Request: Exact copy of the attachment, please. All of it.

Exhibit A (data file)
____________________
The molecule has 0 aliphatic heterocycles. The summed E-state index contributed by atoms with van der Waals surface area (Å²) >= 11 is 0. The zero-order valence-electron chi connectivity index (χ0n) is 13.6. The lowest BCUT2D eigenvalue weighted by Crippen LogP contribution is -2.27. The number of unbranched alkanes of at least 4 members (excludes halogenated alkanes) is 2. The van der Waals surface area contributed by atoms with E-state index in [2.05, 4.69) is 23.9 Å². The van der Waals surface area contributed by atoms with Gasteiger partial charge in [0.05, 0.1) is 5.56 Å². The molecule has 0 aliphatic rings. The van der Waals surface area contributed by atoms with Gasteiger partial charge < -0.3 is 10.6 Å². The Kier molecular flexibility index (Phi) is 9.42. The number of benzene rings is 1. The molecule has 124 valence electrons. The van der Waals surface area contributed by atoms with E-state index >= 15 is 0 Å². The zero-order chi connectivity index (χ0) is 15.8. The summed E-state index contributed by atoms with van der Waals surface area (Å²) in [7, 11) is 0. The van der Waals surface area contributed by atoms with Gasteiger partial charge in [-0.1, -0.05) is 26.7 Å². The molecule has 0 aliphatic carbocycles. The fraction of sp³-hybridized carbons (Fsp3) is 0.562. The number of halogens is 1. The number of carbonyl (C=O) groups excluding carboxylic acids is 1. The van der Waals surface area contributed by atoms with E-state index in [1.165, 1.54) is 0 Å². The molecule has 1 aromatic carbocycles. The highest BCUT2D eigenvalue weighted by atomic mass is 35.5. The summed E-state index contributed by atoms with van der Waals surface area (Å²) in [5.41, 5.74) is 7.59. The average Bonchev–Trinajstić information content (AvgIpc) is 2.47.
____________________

The molecule has 0 aliphatic heterocycles. The summed E-state index contributed by atoms with van der Waals surface area (Å²) >= 11 is 0. The zero-order valence-electron chi connectivity index (χ0n) is 13.6. The lowest BCUT2D eigenvalue weighted by Crippen LogP contribution is -2.27. The number of unbranched alkanes of at least 4 members (excludes halogenated alkanes) is 2. The van der Waals surface area contributed by atoms with E-state index in [2.05, 4.69) is 23.9 Å². The van der Waals surface area contributed by atoms with Gasteiger partial charge in [0.05, 0.1) is 5.56 Å². The molecule has 0 aliphatic rings. The van der Waals surface area contributed by atoms with Gasteiger partial charge < -0.3 is 10.6 Å². The Kier molecular flexibility index (Phi) is 9.42. The number of benzene rings is 1. The molecule has 124 valence electrons. The van der Waals surface area contributed by atoms with E-state index >= 15 is 0 Å². The zero-order chi connectivity index (χ0) is 15.8. The summed E-state index contributed by atoms with van der Waals surface area (Å²) in [7, 11) is 0. The van der Waals surface area contributed by atoms with Gasteiger partial charge in [-0.1, -0.05) is 26.7 Å². The molecule has 0 aliphatic carbocycles. The fraction of sp³-hybridized carbons (Fsp3) is 0.562. The number of halogens is 1. The number of carbonyl (C=O) groups excluding carboxylic acids is 1. The van der Waals surface area contributed by atoms with E-state index in [1.165, 1.54) is 0 Å². The molecule has 1 aromatic carbocycles. The highest BCUT2D eigenvalue weighted by atomic mass is 35.5. The summed E-state index contributed by atoms with van der Waals surface area (Å²) in [5.41, 5.74) is 7.59. The average Bonchev–Trinajstić information content (AvgIpc) is 2.47.